The PEN Ten: An Interview with Peace Adzo Medie
1. What was the first book or piece of writing that had a profound impact on you?
I’ve been impacted by many books, but one that has profoundly impacted me as a writer is Gabriel García Márquez’s One Hundred Years of Solitude. After reading it as a teenager, I began to think seriously about how I could use words to create images and to effectively show the reader what I was thinking. Before then, my focus had been on producing fiction to entertain myself.
2. How does your writing navigate truth? What is the relationship between truth and fiction?
I’m very interested in presenting the truth of people who are not centered in mainstream narratives. But I’m also fascinated by how we construct our version of truth, by how two people can have the same experience and not only describe it differently but also believe that their version is the only truth. The novel I’m currently working on excavates this phenomenon.
“In the social sciences, we know. . . that our identities matter for our research: They matter for what we research, how we conduct our research, and how we write our findings. In the same way, I think our identities matter for the stories we tell and how we tell them.”
3. What does your creative process look like? How do you maintain momentum and remain inspired?
Before I begin writing a book, I spend months—and sometimes years—thinking about characters and plot. In fact, I like to think that a lot of my writing happens in my head and I spend a great deal of time with characters and their stories in my thoughts, before I write anything down. But because I also work on multiple research projects, on which I also publish—so far, a book and several academic journal articles—I tend to switch back and forth between thinking about fiction and nonfiction. Therefore, there are long periods when I don’t focus on fiction.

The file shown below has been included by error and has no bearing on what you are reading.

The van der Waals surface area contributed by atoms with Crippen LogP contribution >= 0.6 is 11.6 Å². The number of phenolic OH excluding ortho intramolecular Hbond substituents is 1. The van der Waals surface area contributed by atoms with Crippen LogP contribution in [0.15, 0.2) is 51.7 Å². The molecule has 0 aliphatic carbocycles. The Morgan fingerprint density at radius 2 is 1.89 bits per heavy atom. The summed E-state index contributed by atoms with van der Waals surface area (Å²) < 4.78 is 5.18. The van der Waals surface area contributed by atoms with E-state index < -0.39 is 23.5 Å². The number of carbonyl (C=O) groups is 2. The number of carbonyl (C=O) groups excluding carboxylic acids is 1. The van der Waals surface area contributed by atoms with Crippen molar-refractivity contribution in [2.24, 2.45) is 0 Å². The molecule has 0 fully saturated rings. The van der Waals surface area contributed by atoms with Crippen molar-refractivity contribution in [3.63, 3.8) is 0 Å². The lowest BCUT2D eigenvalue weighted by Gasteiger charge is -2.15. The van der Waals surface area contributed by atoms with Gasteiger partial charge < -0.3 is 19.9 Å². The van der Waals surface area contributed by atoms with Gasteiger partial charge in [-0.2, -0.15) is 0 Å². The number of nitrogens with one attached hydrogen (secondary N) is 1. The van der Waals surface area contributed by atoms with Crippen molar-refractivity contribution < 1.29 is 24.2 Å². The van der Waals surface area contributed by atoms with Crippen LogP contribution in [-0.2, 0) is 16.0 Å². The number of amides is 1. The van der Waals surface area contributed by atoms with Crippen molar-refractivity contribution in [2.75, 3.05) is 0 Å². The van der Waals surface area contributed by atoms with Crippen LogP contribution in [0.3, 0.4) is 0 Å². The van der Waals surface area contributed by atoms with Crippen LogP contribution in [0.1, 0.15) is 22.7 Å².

However, when I’m able to think and write about fiction, I very much enjoy it. I began writing fiction for myself when I was about 10 years old, because I ran out of books to read. I discovered that I enjoyed it almost as much as I enjoyed reading. Therefore, I think the pleasure I get out of writing fiction is what enables me to maintain my momentum and interest—and is the reason I’ve been writing for almost 30 years, even though most of what I’ve written has not been read by anyone.
4. How can writers affect resistance movements?
An important role that writers can play is in documenting resistance movements. This can ensure visibility, facilitate recognition, and bring marginalized voices to the center.
5. What is the last book you read? What are you reading next?
I recently read Ocean Voung’s On Earth We’re Briefly Gorgeous, and now I’ve just begun Bernadine Evaristo’s Girl, Woman, Other.
“Stories serve so many purposes. We need them because they document our truths, they magnify our dreams, they teach, they entertain, they inspire. Stories allow us to peek into the lives of others, and they also allow us to see ourselves.”
6. How does your identity shape your writing? Is there such a thing as “the writer’s identity?”